On Election Day, Minnesota Democrats reclaimed both chambers of the state Legislature, which puts them in the unusual position of controlling the Capitol and the Governor's office.
Incoming Senate Majority Leader Tom Bakk, DFL-Cook, said in a recent interview on TPT's Almanac that a close look at the votes shows what a huge responsibility this win is for his party.
"I think Minnesotans are sending a pretty strong message to the Legislature," Bakk said. "The interesting thing that I observed was the Democratic candidates for the state Senate got 100,000 more votes than President Obama. That means to me that 100,000 people in Minnesota voted for Mitt Romney for president and then they decided to vote for a Democratic candidate for the state Senate. I think there's a message in that and a lot of responsibility in that, when you've got a large number of voters that really historically haven't voted for a Democrat."
It's entirely true that Democrats got more votes than Republicans this election, but Bakk's statement goes a bit too far.
First, Bakk misspoke when he said that "Democrats got 100,000 more votes than President Obama." In fact, Obama got more votes.
Rather, Bakk explained to MPR that he meant to say that the margin of votes Senate Democrats received over Senate Republicans was 100,000 more than the margin between Obama and Romney's votes.
"We beat our challenger by 100,000 votes more than he beat his. I think there's some message in that," Bakk said.
Bakk's larger point is on shakier ground. He's also arguing that more than 100,000 Minnesota voters voted for Mitt Romney and for DFL candidates, indicating historically Republican voters are now favoring the DFL.
It's true that nearly 128,000 Minnesotans cast their ballot for Mitt Romney, but not for GOP Senators.
But it's impossible to know whether those Minnesota Romney supporters also voted for Democrats or whether they didn't vote at all because the Secretary of State doesn't keep track of such things.
Whether he misspoke or not, Bakk's numbers aren't totally off. And clearly, Minnesotans favored legislative Democrats over Republicans this year.
But Bakk's claim gets off track when he implies that Republicans who voted for Romney uniformly voted for DFL Senators, too. That may be the case in some instances, but it's also possible that those Minnesotans didn't vote for any legislative candidates. And because the Secretary of State doesn't track keep that data, it's impossible to say one way or another.
For taking this claim a step too far, Bakk gets a misleading.
TPT's Alamanac, Nov. 16, 2012
Minnesota Secretary of State, Official Election Results 2012, accessed Nov. 28, 2012
Interview, Sen. Tom Bakk, Nov. 28, 2012
Oh, Catharine, you've screwed up another one. Notwithstanding the tangle-tongued way he tried to express it, Tom Bakk's point is conceptually correct. Your analysis, however, is once again a mess.
You assert that "Bakk's statement goes a bit too far," and you are probably correct in that assertion. It is not certain that every one of the 100,000 votes in question was the result of an individual voting for Mitt Romney and also for a DFL candidate for Minnesota Senate. But neither is it certain that is not the case. Mr. Bakk's statement, per se, is simply impossible to prove or disprove. Accordingly, you have done nothing to disprove it.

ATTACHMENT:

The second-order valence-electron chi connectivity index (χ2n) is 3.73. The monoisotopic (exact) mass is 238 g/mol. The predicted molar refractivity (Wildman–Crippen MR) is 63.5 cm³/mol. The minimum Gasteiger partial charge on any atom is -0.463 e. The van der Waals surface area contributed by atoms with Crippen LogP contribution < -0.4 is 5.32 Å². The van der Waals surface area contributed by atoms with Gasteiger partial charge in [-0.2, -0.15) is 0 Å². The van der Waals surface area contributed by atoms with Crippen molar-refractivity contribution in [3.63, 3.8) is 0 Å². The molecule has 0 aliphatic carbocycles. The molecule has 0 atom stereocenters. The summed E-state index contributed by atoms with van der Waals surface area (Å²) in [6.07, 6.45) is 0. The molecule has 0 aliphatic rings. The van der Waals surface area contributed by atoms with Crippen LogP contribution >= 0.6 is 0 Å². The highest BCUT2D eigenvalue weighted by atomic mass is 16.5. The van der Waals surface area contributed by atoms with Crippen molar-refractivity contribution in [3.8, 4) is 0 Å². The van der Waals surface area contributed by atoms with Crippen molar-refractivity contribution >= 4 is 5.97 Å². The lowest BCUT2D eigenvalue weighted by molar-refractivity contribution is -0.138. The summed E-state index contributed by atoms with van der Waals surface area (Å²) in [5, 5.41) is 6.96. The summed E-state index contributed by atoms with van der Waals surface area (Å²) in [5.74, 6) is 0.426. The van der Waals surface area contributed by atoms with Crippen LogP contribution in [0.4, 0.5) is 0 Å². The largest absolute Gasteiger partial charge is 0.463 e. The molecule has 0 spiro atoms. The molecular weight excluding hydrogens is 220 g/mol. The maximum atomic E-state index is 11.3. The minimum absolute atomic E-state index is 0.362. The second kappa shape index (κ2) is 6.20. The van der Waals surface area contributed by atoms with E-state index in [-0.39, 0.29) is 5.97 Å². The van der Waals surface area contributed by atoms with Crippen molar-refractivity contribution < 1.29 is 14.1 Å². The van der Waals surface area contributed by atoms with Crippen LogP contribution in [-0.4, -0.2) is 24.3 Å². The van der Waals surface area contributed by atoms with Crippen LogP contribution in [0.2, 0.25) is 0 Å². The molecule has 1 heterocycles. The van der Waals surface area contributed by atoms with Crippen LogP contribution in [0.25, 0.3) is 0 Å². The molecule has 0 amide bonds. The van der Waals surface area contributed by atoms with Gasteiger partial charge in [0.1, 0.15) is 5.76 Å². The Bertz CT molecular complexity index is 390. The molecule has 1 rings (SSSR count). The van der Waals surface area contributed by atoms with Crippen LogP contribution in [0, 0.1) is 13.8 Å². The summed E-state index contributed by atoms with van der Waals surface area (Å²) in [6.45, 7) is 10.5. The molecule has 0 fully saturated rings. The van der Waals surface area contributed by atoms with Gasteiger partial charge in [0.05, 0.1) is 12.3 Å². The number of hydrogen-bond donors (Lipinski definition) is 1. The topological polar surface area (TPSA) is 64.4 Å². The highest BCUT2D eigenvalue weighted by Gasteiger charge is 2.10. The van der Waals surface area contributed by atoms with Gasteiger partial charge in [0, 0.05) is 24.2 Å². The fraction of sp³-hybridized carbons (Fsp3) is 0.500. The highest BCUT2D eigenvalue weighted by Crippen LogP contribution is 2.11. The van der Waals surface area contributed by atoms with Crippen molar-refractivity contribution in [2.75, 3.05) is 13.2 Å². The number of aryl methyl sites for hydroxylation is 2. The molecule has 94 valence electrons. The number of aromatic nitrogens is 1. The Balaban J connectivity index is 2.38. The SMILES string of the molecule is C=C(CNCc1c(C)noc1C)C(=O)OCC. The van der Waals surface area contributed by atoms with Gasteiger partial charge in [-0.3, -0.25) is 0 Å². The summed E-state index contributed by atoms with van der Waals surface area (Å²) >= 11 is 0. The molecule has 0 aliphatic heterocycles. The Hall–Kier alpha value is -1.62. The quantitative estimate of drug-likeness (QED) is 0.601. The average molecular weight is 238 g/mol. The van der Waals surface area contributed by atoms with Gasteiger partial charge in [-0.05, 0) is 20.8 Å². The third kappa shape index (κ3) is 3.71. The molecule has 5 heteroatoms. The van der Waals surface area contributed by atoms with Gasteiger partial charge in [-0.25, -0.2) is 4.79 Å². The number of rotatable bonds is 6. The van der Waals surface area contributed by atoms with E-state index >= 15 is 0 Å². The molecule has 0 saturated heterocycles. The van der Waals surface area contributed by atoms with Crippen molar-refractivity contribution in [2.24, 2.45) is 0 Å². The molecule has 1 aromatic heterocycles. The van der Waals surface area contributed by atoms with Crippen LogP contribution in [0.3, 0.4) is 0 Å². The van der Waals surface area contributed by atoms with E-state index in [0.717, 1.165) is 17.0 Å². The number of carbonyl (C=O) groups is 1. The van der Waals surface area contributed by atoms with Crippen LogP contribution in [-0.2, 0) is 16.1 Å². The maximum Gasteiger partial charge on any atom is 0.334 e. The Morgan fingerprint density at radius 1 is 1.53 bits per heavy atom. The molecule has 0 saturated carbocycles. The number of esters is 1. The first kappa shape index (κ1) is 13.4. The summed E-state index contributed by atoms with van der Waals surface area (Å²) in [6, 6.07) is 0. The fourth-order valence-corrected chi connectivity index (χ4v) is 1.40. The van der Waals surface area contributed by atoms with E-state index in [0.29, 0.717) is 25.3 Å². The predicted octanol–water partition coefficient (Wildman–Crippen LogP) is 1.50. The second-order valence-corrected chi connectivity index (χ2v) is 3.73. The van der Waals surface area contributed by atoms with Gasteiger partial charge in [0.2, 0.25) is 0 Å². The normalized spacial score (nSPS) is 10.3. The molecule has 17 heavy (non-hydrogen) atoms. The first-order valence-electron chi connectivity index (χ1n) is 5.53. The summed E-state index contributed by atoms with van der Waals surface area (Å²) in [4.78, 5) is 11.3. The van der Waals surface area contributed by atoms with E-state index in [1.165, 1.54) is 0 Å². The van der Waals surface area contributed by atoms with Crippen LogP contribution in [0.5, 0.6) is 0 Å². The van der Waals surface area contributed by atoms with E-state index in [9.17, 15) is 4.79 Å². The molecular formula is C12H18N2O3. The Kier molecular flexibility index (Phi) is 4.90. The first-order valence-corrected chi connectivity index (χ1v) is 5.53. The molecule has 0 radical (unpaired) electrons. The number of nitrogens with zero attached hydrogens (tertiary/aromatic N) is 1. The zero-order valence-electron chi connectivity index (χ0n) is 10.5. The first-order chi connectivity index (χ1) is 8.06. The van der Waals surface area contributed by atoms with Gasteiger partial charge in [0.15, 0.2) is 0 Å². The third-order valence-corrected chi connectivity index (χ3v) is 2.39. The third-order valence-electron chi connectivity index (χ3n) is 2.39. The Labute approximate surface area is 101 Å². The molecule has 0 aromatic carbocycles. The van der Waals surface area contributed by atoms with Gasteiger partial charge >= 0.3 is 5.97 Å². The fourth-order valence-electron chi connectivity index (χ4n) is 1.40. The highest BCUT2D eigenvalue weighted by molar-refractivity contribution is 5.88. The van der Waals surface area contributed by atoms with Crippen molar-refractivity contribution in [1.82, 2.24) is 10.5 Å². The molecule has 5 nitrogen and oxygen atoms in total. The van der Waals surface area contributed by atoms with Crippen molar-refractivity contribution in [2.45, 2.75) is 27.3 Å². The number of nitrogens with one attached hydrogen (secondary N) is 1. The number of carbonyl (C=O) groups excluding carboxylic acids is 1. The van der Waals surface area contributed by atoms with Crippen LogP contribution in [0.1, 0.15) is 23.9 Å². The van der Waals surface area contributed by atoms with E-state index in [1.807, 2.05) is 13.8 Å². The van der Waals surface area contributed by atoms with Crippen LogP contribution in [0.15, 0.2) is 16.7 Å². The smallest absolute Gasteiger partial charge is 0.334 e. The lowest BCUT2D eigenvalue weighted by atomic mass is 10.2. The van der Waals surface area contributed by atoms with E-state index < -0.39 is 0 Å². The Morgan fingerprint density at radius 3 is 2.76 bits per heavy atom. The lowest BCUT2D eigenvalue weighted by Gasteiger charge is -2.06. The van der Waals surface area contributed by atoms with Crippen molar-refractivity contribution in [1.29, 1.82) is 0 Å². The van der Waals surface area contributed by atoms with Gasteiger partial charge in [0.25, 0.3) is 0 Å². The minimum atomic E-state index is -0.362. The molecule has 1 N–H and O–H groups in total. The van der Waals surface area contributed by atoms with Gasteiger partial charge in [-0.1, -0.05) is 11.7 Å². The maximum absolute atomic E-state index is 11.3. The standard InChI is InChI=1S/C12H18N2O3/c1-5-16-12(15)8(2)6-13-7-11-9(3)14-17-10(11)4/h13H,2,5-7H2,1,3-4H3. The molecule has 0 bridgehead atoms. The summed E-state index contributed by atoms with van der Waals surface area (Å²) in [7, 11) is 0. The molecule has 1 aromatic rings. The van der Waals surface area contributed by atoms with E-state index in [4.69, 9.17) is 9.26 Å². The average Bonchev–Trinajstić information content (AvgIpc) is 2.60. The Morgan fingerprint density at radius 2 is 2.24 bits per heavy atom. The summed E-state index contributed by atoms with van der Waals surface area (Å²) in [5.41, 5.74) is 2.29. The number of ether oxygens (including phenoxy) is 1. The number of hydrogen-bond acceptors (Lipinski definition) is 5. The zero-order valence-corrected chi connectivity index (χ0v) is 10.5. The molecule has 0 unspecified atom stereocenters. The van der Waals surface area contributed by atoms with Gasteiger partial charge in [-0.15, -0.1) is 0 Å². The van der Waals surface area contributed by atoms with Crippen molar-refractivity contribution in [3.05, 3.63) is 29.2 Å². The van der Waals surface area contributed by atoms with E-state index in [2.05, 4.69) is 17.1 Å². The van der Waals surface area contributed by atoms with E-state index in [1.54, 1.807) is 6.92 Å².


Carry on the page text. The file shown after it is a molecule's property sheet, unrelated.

Bakk's essential point, however, is that a minimum net of 100,000 Minnesota voters expressed a greater preference for DFL senatorial candidates against their Republican opponents than for Barack Obama against Mitt Romney. Put another way, to which you imply consent in your commentary, at least 100,000 voters expressed a lesser preference for their Republican senatorial candidates against their DFL opponents than for Mitt Romney against Barack Obama.
Whether this preference was expressed 1) by 100,000 (or more) voters who voted for both a Democrat for State Senator and for Mr Romney, 2) by 100,000 who did not vote at all for State Senator and voted for Romney, 3) by 100,000 who voted for a Democrat for Senate and who did not vote for President, or 4) by some combination of these prior three (the only possible explanations for the 100,000 vote difference), the preference expressed was the same. In each instance the voter clearly expressed a greater preference, or lesser displeasure, for Romney over Obama more than for the Republican candidate for Senate over the Democrat. In each instance, Bakk's expressed understanding of Minnesota voters' preference is accurate.
But instead of addressing this rather obvious identification of relative preference, which was clearly Mr. Bakk's intent, you try to hang him with the impossible and totally irrelevant task of identifying each and every voter who expressed that preference by voting a particular form of split ticket.
Catharine, as I've noted before in this space, you cannot answer the question until you understand the question. Once again you've misunderstood the argument being made, and you've thereby created a facile analysis with a totally wrong conclusion. Once again, your Poligraph score is an F.
Another factoid to consider: Three DFL candidates for the Senate ran unopposed, meaning they racked up an inordinate amount of votes compared to the presidential race. Also, the Green Party candidate for president received over 13,000 votes. Bakk won the election - no need to make up false analysis.
Perhaps poligraph ought to do a poligraph on itself:
"But it's impossible to know whether those Minnesota Romney supporters also voted for Democrats or whether they didn't vote at all because the Secretary of State doesn't keep track of such things."
While its true that its impossible to know, its not because "the Secretary of State doesn't keep track of such things." This implies the Secretary of State chooses not to "track" the information when, in fact, it is simply unavailable.